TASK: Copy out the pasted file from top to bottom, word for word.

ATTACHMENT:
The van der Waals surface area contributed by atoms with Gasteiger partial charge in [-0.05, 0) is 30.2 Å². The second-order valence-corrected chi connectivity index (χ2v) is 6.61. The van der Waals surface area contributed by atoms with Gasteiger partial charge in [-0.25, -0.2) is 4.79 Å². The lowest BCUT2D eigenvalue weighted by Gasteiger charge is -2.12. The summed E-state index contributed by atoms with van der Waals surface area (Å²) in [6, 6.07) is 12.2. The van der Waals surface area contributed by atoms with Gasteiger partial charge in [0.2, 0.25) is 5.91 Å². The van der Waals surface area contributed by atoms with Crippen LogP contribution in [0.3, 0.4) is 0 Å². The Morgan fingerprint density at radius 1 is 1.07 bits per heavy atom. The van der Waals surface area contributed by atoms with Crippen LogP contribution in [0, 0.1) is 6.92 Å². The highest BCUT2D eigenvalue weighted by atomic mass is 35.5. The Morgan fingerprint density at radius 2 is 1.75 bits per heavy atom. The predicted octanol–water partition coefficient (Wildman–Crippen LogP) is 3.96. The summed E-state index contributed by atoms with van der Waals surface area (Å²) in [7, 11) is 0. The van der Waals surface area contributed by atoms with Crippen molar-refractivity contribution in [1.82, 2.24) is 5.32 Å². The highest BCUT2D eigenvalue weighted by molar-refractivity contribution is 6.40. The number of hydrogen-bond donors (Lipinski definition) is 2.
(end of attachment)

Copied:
The van der Waals surface area contributed by atoms with Gasteiger partial charge in [-0.05, 0) is 30.2 Å². The second-order valence-corrected chi connectivity index (χ2v) is 6.61. The van der Waals surface area contributed by atoms with Gasteiger partial charge in [-0.25, -0.2) is 4.79 Å². The lowest BCUT2D eigenvalue weighted by Gasteiger charge is -2.12. The summed E-state index contributed by atoms with van der Waals surface area (Å²) in [6, 6.07) is 12.2. The van der Waals surface area contributed by atoms with Gasteiger partial charge in [0.2, 0.25) is 5.91 Å². The van der Waals surface area contributed by atoms with Crippen LogP contribution in [0.3, 0.4) is 0 Å². The Morgan fingerprint density at radius 1 is 1.07 bits per heavy atom. The van der Waals surface area contributed by atoms with Crippen LogP contribution in [0, 0.1) is 6.92 Å². The highest BCUT2D eigenvalue weighted by atomic mass is 35.5. The Morgan fingerprint density at radius 2 is 1.75 bits per heavy atom. The predicted octanol–water partition coefficient (Wildman–Crippen LogP) is 3.96. The summed E-state index contributed by atoms with van der Waals surface area (Å²) in [7, 11) is 0. The van der Waals surface area contributed by atoms with Crippen molar-refractivity contribution in [1.82, 2.24) is 5.32 Å². The highest BCUT2D eigenvalue weighted by molar-refractivity contribution is 6.40. The number of hydrogen-bond donors (Lipinski definition) is 2.